Posts tagged “michigan”

ChittahChattah Quickies

  • [from Dan_Soltzberg] Power Players and Profanity: Talking About Talking Dirty on NPR [Bob Sutton: Work Matters] – The author of "The No Asshole Rule" talks about the role of profanity in work culture and leadership, and his recent interview on the topic for NPR All Things Considered
  • [from julienorvaisas] How facts backfire [The Boston Globe] – Researchers at the University of Michigan found that when misinformed people were exposed to corrected facts in news stories, they rarely changed their minds. In fact, they often became even more strongly set in their beliefs. Facts, they found, were not curing misinformation. Like an underpowered antibiotic, facts could actually make misinformation even stronger. Instead of changing their minds to reflect the correct information, they can entrench themselves even deeper. The general idea is that it’s absolutely threatening to admit you’re wrong,” says political scientist Brendan Nyhan, the lead researcher on the Michigan study.
  • [from julienorvaisas] Eerie relic of science history [Boing Boing] – [It's worth reflecting on the ethical boundaries of recruiting every once in awhile – though the Milgram study's ethical lapses went well beyond the use of questionable recruiting methods, of course.] This is the newspaper ad that recruited subjects for Stanley Milgram's obedience to authority experiments. As you can see, subjects were told they were being recruited to aid research on memory and learning. In reality, Milgram was studying how far down the path of evil average people would go, simply because someone in a lab coat told them to.

Snowy indicators

Hydrants, Holland, MI

In communities where they get deep snow, fire hydrants are tagged with these red alerting devices so that snowplows don’t hit ’em and fire trucks can find ’em.

Snowstick, Holland, MI

These sticks are used to delineate paved areas (plowable) from non-paved (non-plowable).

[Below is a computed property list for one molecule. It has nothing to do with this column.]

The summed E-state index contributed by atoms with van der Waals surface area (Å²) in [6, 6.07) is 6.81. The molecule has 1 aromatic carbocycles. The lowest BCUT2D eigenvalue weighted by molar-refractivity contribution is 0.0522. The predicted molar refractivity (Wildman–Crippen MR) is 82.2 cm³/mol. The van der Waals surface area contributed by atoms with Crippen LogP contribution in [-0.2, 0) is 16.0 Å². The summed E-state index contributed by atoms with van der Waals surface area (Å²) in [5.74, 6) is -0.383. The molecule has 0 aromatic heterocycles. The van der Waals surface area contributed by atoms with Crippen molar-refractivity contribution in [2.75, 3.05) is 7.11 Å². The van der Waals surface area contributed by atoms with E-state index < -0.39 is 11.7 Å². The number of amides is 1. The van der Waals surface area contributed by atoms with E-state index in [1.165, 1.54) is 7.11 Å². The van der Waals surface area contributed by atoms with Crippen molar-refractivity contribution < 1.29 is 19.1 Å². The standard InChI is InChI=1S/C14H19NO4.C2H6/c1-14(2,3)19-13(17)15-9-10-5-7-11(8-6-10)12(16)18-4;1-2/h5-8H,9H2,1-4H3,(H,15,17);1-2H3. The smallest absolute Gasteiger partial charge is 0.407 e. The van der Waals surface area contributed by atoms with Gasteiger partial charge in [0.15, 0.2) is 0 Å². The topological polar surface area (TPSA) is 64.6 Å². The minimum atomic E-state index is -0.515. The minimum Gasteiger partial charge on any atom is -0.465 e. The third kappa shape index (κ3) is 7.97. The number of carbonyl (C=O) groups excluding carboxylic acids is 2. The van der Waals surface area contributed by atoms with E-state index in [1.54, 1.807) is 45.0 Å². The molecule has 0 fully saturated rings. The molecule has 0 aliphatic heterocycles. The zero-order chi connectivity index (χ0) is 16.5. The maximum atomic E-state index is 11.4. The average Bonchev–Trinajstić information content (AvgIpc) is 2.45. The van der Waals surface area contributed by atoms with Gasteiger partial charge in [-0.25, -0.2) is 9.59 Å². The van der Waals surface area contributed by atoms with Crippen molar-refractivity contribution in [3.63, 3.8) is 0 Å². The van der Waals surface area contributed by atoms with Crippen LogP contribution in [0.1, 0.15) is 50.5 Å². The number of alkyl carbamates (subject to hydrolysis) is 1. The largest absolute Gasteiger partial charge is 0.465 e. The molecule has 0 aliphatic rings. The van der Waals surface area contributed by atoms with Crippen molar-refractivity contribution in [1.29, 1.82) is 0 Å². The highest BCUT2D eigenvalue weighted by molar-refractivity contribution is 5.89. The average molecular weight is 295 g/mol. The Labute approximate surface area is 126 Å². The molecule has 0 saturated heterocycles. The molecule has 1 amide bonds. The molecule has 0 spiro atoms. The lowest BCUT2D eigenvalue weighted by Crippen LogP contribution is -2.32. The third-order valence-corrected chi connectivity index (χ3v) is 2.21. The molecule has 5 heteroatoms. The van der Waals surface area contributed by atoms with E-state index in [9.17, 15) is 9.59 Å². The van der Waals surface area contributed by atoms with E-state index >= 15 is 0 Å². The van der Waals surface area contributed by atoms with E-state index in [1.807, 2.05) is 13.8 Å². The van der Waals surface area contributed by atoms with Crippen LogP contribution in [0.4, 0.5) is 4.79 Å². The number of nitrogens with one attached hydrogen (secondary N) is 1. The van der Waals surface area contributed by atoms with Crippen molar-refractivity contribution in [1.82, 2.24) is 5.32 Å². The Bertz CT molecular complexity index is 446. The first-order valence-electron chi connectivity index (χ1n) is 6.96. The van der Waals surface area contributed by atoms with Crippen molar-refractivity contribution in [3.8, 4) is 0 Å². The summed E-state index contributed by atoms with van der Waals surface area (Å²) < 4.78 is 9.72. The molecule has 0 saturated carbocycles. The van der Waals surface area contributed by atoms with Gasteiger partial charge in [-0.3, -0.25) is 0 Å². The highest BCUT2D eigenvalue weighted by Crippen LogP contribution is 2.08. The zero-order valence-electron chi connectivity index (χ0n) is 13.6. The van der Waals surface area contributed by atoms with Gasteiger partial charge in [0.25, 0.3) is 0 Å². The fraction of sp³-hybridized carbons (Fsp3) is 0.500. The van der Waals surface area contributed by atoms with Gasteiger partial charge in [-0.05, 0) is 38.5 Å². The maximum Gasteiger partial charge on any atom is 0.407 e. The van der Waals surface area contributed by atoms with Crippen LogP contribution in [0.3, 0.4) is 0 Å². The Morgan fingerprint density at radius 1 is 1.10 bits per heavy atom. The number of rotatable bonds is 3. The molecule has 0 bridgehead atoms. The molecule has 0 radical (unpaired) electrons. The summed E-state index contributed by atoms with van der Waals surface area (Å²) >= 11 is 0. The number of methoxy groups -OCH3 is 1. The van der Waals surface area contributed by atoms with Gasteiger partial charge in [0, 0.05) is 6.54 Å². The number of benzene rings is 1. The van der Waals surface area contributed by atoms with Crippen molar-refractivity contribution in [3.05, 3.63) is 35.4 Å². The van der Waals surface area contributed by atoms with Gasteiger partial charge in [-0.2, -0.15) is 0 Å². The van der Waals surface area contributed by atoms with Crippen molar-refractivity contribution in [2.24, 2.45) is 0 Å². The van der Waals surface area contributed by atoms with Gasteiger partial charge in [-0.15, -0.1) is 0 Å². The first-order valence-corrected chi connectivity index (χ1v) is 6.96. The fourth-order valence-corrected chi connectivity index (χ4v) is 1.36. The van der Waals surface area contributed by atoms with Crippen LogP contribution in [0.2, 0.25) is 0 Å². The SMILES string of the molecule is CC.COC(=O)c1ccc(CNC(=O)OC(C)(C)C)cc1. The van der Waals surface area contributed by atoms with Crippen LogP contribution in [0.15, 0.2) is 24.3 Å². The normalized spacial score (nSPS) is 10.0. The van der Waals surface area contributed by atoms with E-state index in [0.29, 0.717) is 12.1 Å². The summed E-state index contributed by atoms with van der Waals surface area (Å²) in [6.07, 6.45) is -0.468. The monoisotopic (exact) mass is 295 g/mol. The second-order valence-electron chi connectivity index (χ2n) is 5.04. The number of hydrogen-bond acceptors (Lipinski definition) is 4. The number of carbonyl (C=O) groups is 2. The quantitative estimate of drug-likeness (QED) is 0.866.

Interesting examples of follow-on design, where there’s a deficiency in the original design, or at least a failure to accomodate local conditions.

Farm Living Never Looked So Good!

64th-ave-entrance.jpgPrairie Winds is a new development in Western Michigan, a planned community (isn’t that the term?) that offers a faux version of simpler times, a vicarious farming experience. Without, presumably, the back-breaking labor, poverty, foreclosures, livestock, etc. They’ve already put up the barn, visible from the freeway, with a sign reading “Farm Living Never Looked So Good!”

I was immediately reminded of the previously blogged Karrie Jacobs piece about loft subdivisions in Colorado, manufacturing a ridiculously inaccurate buildings that are associated with a lifestyle. Contradictions? Only if you choose to see it that way, I guess.

Familiar categories; different context


In California, gas stations usually show three prices: regular, mid-grade, and premium. Sometimes diesel is shown. Even if there is small text to explain what those prices refer to, we mostly go off of familiarity, knowing what each box in sequence is telling us.

This sign from a Speedway station in western Michigan uses a fourth slot to indicate price for another item: cigarettes. Gas stations and smokes seem to go together better in MI than in CA.


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